Creed II Review: Formulaic But Engaging Rocky Film

The Rocky Balboa franchise has been around since 1976, 42 years later and the series is alive and kicking. Three years ago, the franchise took a different direction not focusing so much on Rocky himself, but on the son of franchise favorite Apollo Creed, Adonis played by Michael B Jordan. The film was a smash hit which even saw Sylvester Stallone win a Golden Globe for his performance. With a new lease on life, the anticipation for Creed II is pretty high despite director Ryan Cooley not returning to direct the sequel. However, Stallone is back with the screenplay, which means one thing, a lot of nostalgia.

Metro-Goldwyn-Mayer Pictures Inc.

Creed II begins a few years after the first film and Adonis riding a seven-fight winning streak becomes the new WBC Heavyweight champion (even though you to believe Michael B. Jordan is a bit too small for a heavyweight). Things are riding high until a new challenger from the Ukraine arrives on the scene, that challenger happens to be Viktor Drago, the son of Ivan Drago, the man who killed Apollo Creed. Adonis jumps at the idea of getting revenge on the man who killed his father, but what he finds out quickly is that he is way over his head because his opponent has waited on him for many years and he is far stronger than Creed. While Creed preps for the fight of his life, he can’t escape the parallels of the fight that took his father’s life and has to decide if he is willing to take the same risk.

The biggest knock on Creed II is that it is very predictable. The film is formulaic to the point there isn’t much suspense because the outcomes are telegraphed from a mile away. Nostalgia is in full effect as there are tons of callbacks to Rocky IV and in many ways, this film is an indirect remake. History repeating itself is the theme that applies not only to our main character but his opponent as well. Adonis and Viktor while enemies in the film are both trying to avoid the same downfalls of their fathers from 30 years ago. Something else that bothered me as an MMA fan is that while the fights are engaging, I have a hard time believe that these guys could continue fighting with some of the brutal punches they take on the film.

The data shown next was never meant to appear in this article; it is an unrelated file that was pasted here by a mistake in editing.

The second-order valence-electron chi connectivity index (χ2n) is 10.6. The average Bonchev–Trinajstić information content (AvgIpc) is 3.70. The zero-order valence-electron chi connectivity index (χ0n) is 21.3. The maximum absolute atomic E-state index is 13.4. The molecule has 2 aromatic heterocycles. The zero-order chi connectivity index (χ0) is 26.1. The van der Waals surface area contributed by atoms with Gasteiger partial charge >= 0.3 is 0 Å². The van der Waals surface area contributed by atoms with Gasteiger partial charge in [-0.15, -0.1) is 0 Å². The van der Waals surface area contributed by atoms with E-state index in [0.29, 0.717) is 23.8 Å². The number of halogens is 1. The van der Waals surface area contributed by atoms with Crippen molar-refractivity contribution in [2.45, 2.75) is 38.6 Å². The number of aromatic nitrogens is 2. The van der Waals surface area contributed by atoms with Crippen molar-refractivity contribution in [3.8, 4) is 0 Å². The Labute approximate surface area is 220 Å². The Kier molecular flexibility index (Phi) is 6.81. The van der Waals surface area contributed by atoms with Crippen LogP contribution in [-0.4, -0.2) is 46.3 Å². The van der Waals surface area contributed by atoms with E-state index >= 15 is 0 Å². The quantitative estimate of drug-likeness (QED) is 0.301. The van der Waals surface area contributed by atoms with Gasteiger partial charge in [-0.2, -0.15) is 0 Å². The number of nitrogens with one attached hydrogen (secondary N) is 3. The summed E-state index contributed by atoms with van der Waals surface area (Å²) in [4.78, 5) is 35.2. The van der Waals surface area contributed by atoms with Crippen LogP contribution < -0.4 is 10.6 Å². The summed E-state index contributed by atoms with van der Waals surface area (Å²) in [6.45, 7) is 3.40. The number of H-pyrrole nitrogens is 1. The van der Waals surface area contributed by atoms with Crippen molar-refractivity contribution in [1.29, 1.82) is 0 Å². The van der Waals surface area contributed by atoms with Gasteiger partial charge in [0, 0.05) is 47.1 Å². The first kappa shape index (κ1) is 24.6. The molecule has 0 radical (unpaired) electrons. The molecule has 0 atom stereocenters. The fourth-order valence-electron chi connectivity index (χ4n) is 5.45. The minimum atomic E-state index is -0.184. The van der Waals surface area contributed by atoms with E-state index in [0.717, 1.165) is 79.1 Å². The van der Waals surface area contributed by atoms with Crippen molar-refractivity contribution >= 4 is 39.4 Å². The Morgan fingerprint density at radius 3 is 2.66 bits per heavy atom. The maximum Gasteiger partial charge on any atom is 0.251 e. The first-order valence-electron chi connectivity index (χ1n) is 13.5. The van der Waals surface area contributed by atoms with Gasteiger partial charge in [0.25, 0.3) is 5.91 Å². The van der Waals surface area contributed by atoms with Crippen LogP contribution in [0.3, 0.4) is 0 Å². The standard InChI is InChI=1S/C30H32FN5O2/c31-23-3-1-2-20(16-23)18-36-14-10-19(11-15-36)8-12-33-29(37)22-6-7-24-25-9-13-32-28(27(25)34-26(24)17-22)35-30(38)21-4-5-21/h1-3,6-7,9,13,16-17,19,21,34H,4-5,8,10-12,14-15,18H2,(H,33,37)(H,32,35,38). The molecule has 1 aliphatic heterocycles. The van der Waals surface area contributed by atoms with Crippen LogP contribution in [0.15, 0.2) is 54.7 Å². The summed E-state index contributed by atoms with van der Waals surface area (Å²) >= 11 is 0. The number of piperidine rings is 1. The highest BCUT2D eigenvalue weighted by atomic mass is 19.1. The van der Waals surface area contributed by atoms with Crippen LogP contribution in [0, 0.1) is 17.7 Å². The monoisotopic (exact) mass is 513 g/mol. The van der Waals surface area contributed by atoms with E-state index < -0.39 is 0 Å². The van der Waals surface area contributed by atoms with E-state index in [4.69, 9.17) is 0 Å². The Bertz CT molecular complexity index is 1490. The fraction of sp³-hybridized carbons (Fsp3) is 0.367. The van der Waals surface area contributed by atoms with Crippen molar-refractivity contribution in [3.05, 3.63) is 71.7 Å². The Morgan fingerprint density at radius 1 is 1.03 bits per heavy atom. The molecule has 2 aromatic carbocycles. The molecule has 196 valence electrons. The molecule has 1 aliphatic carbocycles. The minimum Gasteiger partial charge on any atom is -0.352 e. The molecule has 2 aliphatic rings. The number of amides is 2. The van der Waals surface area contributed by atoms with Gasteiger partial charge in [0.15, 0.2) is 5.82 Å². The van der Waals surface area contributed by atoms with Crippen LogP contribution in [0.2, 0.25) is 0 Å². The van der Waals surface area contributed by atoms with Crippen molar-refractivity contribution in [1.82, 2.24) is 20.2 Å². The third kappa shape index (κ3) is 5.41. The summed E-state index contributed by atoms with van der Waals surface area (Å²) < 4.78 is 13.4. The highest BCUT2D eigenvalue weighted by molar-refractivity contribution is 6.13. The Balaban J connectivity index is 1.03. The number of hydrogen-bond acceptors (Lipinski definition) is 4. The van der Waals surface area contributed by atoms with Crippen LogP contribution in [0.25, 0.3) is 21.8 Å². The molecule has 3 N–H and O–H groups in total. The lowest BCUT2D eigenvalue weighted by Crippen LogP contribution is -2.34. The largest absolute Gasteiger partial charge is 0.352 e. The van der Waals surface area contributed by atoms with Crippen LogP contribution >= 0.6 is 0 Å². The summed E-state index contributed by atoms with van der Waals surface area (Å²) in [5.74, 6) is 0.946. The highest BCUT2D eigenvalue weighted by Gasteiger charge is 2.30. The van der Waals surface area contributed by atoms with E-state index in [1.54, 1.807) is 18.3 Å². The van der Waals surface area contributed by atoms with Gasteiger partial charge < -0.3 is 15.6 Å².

Metro-Goldwyn-Mayer Pictures Inc.

Regret and redemption are the motivation for every character especially Dolph Lundgren’s character of Ivan Drago. Drago is portrayed as a monster in the 1985 film, but Creed II does an amazing job humanizing his character and showing that despite the fact he didn’t lose his life, like Apollo, he lost everything else following his loss to Rocky except his son. Michael B. Jordan brings the same magic his displayed in the first film and here he tries to overcome adversity in his personal life as well as his professional career. Even Rocky himself struggles with the estranged relationship with his son and grandson he has never met. Personal pain is on full display and despite a clear step down from Ryan Coogler, Steven Caple Jr. brings the humanity of the story to life making the film more than serviceable.

Metro-Goldwyn-Mayer Pictures Inc.

Creed II is drenched in fanservice, but the overall story is well told and adds more character depth than it’s predecessor. Not sure where the franchise goes from here, but Rocky fans can rest assured that there is still power in its punch.


Don’t forget to Subscribe for Updates. Also, Follow Us at Society-ReviewsYouTubeInstagramTwitterOdyseeTwitch, & Letterboxd

One thought on “Creed II Review: Formulaic But Engaging Rocky Film

  1. Good review. I thought that the movie wasn’t as good as the first Creed (I think because of Coogler’s direction), but Creed II was still a solid sequel.

Leave a Reply